This iconic band’s 36-year history includes three Grammy wins, music for La Bamba and Desperado, and sharing stages with the likes of Bob Dylan and U2, but what most people don’t know is that Los Lobos actually has its roots in the L.A. punk scene. “At the time we had done as much as we could to survive, but we found ourselves doing things we really didn’t want to do, like playing Mexican restaurants,” recalls multi-instrumental lyricist Louie Pérez. “When punk started to happen, I was attracted to the idea of taking music back and I found myself making the trip across the L.A. River to check out these bands. We thought, ‘If this is happening, there might be a place for us.’ We had this hybrid of Mexican folk music and rock ‘n’ roll, and we were accepted into that whole scene.” Los Lobos’ punk persistence led to collaborations with producer T-Bone Burnett on early works like How Will the World Survive?, which Rolling Stone ranked as one of the 500 greatest albums of all time. Critical praise turned into international stardom in 1987 when “La Bamba” became one of the few Spanish-language songs to top the Hot 100. Though they wouldn’t top the pop charts again, Los Lobos grew into elder statesmen and bicultural ambassadors of the L.A. music scene. While they plan to record a new album later this year, the band will first tear up the road with another barn-burning tour.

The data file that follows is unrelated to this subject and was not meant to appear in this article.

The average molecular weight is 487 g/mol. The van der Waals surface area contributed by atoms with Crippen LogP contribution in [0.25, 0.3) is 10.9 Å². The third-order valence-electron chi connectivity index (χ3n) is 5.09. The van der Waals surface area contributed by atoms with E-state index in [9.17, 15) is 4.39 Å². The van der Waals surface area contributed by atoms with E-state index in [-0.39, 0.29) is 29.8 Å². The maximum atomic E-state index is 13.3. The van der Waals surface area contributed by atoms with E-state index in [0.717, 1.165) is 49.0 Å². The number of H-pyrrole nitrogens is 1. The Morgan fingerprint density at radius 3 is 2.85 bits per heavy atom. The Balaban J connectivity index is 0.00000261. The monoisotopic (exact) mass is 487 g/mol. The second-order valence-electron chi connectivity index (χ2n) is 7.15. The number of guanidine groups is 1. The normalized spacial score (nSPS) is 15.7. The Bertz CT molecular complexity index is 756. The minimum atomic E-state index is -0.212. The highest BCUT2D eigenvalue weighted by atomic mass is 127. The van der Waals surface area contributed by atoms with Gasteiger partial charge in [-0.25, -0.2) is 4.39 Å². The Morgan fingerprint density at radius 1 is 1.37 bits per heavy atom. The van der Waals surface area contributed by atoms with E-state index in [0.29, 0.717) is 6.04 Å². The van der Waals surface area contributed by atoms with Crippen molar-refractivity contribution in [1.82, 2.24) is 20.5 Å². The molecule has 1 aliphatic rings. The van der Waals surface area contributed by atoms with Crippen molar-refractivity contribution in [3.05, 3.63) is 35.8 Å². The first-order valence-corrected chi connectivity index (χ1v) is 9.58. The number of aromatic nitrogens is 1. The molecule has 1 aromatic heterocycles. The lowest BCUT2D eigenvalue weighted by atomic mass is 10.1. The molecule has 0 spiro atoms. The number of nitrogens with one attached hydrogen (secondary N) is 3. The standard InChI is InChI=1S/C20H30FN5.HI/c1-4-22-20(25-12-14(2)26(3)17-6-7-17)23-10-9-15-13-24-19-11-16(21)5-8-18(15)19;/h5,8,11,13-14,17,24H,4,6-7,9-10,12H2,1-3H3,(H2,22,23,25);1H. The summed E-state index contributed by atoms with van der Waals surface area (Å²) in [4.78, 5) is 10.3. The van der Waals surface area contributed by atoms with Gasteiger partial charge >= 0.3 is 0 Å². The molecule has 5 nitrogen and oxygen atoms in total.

Los Lobos at California Theatre, 562 W. 4th Street, San Bernardino, (909) 885-5152, www.theatricalarts.com, Wed., April 29. Doors open at 8PM; $35-$65.